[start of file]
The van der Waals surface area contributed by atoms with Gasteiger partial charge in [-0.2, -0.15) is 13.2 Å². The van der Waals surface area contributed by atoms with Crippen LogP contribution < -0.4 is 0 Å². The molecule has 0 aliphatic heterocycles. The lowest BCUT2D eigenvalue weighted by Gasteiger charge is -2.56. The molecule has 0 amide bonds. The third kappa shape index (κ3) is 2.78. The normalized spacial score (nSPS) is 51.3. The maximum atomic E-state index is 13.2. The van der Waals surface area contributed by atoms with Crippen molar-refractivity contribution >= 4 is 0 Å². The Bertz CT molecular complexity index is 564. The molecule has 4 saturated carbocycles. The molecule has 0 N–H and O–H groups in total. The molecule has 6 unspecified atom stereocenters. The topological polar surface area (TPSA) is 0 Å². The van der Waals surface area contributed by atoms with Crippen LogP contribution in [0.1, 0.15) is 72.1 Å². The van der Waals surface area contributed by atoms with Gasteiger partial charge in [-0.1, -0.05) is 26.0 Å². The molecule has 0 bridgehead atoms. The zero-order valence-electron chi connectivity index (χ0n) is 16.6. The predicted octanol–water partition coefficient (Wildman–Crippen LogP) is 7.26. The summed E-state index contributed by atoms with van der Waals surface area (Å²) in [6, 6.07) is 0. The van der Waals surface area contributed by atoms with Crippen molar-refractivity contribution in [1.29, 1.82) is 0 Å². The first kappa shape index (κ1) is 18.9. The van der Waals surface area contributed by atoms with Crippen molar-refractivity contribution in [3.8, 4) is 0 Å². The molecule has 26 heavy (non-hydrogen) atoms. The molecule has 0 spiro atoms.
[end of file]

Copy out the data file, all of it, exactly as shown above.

The van der Waals surface area contributed by atoms with Gasteiger partial charge in [-0.2, -0.15) is 13.2 Å². The van der Waals surface area contributed by atoms with Crippen LogP contribution < -0.4 is 0 Å². The molecule has 0 aliphatic heterocycles. The lowest BCUT2D eigenvalue weighted by Gasteiger charge is -2.56. The molecule has 0 amide bonds. The third kappa shape index (κ3) is 2.78. The normalized spacial score (nSPS) is 51.3. The maximum atomic E-state index is 13.2. The van der Waals surface area contributed by atoms with Crippen molar-refractivity contribution >= 4 is 0 Å². The Bertz CT molecular complexity index is 564. The molecule has 4 saturated carbocycles. The molecule has 0 N–H and O–H groups in total. The molecule has 6 unspecified atom stereocenters. The topological polar surface area (TPSA) is 0 Å². The van der Waals surface area contributed by atoms with Crippen LogP contribution in [0.1, 0.15) is 72.1 Å². The van der Waals surface area contributed by atoms with Gasteiger partial charge in [-0.1, -0.05) is 26.0 Å². The molecule has 0 bridgehead atoms. The zero-order valence-electron chi connectivity index (χ0n) is 16.6. The predicted octanol–water partition coefficient (Wildman–Crippen LogP) is 7.26. The summed E-state index contributed by atoms with van der Waals surface area (Å²) in [6, 6.07) is 0. The van der Waals surface area contributed by atoms with Crippen molar-refractivity contribution in [1.29, 1.82) is 0 Å². The first kappa shape index (κ1) is 18.9. The van der Waals surface area contributed by atoms with Crippen molar-refractivity contribution in [3.8, 4) is 0 Å². The molecule has 26 heavy (non-hydrogen) atoms. The molecule has 0 spiro atoms.